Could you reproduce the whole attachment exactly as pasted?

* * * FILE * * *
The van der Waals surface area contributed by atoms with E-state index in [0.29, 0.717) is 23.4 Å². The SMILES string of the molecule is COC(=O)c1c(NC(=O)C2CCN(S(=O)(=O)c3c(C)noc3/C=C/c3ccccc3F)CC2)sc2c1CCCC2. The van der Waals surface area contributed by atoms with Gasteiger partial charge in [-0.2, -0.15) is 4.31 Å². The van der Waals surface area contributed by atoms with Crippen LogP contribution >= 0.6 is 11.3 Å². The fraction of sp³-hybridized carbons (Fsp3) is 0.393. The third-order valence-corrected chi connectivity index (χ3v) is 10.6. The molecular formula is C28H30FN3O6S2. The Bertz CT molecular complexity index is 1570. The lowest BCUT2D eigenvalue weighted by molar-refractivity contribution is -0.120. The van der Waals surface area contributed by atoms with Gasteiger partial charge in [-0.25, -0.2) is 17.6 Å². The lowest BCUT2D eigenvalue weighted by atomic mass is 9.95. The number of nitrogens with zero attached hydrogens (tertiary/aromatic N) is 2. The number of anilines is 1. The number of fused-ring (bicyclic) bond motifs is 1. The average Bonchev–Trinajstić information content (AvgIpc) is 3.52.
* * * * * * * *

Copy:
The van der Waals surface area contributed by atoms with E-state index in [0.29, 0.717) is 23.4 Å². The SMILES string of the molecule is COC(=O)c1c(NC(=O)C2CCN(S(=O)(=O)c3c(C)noc3/C=C/c3ccccc3F)CC2)sc2c1CCCC2. The van der Waals surface area contributed by atoms with Gasteiger partial charge in [-0.2, -0.15) is 4.31 Å². The van der Waals surface area contributed by atoms with Crippen LogP contribution >= 0.6 is 11.3 Å². The fraction of sp³-hybridized carbons (Fsp3) is 0.393. The third-order valence-corrected chi connectivity index (χ3v) is 10.6. The molecular formula is C28H30FN3O6S2. The Bertz CT molecular complexity index is 1570. The lowest BCUT2D eigenvalue weighted by molar-refractivity contribution is -0.120. The van der Waals surface area contributed by atoms with Gasteiger partial charge in [-0.25, -0.2) is 17.6 Å². The lowest BCUT2D eigenvalue weighted by atomic mass is 9.95. The number of nitrogens with zero attached hydrogens (tertiary/aromatic N) is 2. The number of anilines is 1. The number of fused-ring (bicyclic) bond motifs is 1. The average Bonchev–Trinajstić information content (AvgIpc) is 3.52.